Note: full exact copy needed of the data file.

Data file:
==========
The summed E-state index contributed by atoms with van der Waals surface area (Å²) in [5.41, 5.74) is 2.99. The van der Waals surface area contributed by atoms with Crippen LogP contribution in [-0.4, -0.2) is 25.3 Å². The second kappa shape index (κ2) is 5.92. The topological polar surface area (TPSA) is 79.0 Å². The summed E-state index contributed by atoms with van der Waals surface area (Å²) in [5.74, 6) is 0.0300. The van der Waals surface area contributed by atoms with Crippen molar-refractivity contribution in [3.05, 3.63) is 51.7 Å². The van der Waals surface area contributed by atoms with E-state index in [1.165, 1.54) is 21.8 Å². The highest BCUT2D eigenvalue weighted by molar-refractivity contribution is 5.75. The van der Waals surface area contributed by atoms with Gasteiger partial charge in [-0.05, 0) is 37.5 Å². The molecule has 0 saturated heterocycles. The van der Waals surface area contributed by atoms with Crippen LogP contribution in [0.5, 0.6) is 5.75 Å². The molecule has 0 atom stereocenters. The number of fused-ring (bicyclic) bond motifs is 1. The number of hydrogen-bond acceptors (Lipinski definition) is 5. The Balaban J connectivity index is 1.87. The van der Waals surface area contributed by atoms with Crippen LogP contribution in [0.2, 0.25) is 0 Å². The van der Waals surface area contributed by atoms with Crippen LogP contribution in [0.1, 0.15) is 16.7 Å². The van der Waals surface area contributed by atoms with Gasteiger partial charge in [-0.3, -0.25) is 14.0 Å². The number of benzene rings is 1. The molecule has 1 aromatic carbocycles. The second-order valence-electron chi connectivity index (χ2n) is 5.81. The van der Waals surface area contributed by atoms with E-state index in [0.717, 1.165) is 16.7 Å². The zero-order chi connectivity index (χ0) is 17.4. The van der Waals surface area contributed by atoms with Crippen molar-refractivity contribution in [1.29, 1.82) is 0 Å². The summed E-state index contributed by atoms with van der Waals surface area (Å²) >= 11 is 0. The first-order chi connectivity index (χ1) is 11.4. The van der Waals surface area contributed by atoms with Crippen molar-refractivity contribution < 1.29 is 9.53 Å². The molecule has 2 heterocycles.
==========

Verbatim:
The summed E-state index contributed by atoms with van der Waals surface area (Å²) in [5.41, 5.74) is 2.99. The van der Waals surface area contributed by atoms with Crippen LogP contribution in [-0.4, -0.2) is 25.3 Å². The second kappa shape index (κ2) is 5.92. The topological polar surface area (TPSA) is 79.0 Å². The summed E-state index contributed by atoms with van der Waals surface area (Å²) in [5.74, 6) is 0.0300. The van der Waals surface area contributed by atoms with Crippen molar-refractivity contribution in [3.05, 3.63) is 51.7 Å². The van der Waals surface area contributed by atoms with E-state index in [1.165, 1.54) is 21.8 Å². The highest BCUT2D eigenvalue weighted by molar-refractivity contribution is 5.75. The van der Waals surface area contributed by atoms with Gasteiger partial charge in [-0.05, 0) is 37.5 Å². The molecule has 0 saturated heterocycles. The van der Waals surface area contributed by atoms with Crippen LogP contribution in [0.5, 0.6) is 5.75 Å². The molecule has 0 atom stereocenters. The number of fused-ring (bicyclic) bond motifs is 1. The number of hydrogen-bond acceptors (Lipinski definition) is 5. The Balaban J connectivity index is 1.87. The van der Waals surface area contributed by atoms with Crippen LogP contribution in [0.2, 0.25) is 0 Å². The van der Waals surface area contributed by atoms with Crippen LogP contribution in [0.1, 0.15) is 16.7 Å². The van der Waals surface area contributed by atoms with Gasteiger partial charge in [-0.3, -0.25) is 14.0 Å². The number of benzene rings is 1. The molecule has 1 aromatic carbocycles. The second-order valence-electron chi connectivity index (χ2n) is 5.81. The van der Waals surface area contributed by atoms with E-state index in [0.717, 1.165) is 16.7 Å². The zero-order chi connectivity index (χ0) is 17.4. The van der Waals surface area contributed by atoms with Crippen molar-refractivity contribution in [1.29, 1.82) is 0 Å². The summed E-state index contributed by atoms with van der Waals surface area (Å²) >= 11 is 0. The first-order chi connectivity index (χ1) is 11.4. The van der Waals surface area contributed by atoms with Crippen molar-refractivity contribution < 1.29 is 9.53 Å². The molecule has 2 heterocycles.